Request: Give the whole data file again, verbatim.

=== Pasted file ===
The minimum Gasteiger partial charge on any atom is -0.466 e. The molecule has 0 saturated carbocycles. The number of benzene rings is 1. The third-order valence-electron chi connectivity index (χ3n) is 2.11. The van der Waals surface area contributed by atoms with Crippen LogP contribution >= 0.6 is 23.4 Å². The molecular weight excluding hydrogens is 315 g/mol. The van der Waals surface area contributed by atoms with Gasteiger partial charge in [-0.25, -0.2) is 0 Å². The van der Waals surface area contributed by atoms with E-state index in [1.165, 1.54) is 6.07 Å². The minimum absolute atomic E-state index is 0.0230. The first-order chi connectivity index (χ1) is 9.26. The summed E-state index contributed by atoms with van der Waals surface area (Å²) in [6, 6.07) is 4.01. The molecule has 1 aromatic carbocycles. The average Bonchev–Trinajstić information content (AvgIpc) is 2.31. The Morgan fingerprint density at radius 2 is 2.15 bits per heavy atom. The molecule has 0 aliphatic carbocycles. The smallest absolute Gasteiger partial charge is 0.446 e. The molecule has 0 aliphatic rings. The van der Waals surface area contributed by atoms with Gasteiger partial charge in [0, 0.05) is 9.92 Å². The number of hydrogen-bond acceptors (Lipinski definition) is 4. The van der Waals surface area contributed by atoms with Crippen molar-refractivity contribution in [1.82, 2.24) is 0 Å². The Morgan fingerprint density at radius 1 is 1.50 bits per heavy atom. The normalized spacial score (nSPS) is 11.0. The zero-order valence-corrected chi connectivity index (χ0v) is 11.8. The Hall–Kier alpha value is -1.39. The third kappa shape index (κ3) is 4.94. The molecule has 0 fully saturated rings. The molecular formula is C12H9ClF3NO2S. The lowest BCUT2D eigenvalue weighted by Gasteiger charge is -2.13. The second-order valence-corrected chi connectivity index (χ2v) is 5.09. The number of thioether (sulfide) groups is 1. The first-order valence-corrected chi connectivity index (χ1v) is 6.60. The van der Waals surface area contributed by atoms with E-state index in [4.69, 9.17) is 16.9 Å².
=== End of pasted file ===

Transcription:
The minimum Gasteiger partial charge on any atom is -0.466 e. The molecule has 0 saturated carbocycles. The number of benzene rings is 1. The third-order valence-electron chi connectivity index (χ3n) is 2.11. The van der Waals surface area contributed by atoms with Crippen LogP contribution >= 0.6 is 23.4 Å². The molecular weight excluding hydrogens is 315 g/mol. The van der Waals surface area contributed by atoms with Gasteiger partial charge in [-0.25, -0.2) is 0 Å². The van der Waals surface area contributed by atoms with E-state index in [1.165, 1.54) is 6.07 Å². The minimum absolute atomic E-state index is 0.0230. The first-order chi connectivity index (χ1) is 9.26. The summed E-state index contributed by atoms with van der Waals surface area (Å²) in [6, 6.07) is 4.01. The molecule has 1 aromatic carbocycles. The average Bonchev–Trinajstić information content (AvgIpc) is 2.31. The Morgan fingerprint density at radius 2 is 2.15 bits per heavy atom. The molecule has 0 aliphatic carbocycles. The smallest absolute Gasteiger partial charge is 0.446 e. The molecule has 0 aliphatic rings. The van der Waals surface area contributed by atoms with Gasteiger partial charge in [0, 0.05) is 9.92 Å². The number of hydrogen-bond acceptors (Lipinski definition) is 4. The van der Waals surface area contributed by atoms with Crippen molar-refractivity contribution in [1.82, 2.24) is 0 Å². The Morgan fingerprint density at radius 1 is 1.50 bits per heavy atom. The normalized spacial score (nSPS) is 11.0. The zero-order valence-corrected chi connectivity index (χ0v) is 11.8. The Hall–Kier alpha value is -1.39. The third kappa shape index (κ3) is 4.94. The molecule has 0 fully saturated rings. The molecular formula is C12H9ClF3NO2S. The lowest BCUT2D eigenvalue weighted by Gasteiger charge is -2.13. The second-order valence-corrected chi connectivity index (χ2v) is 5.09. The number of thioether (sulfide) groups is 1. The first-order valence-corrected chi connectivity index (χ1v) is 6.60. The van der Waals surface area contributed by atoms with E-state index in [4.69, 9.17) is 16.9 Å².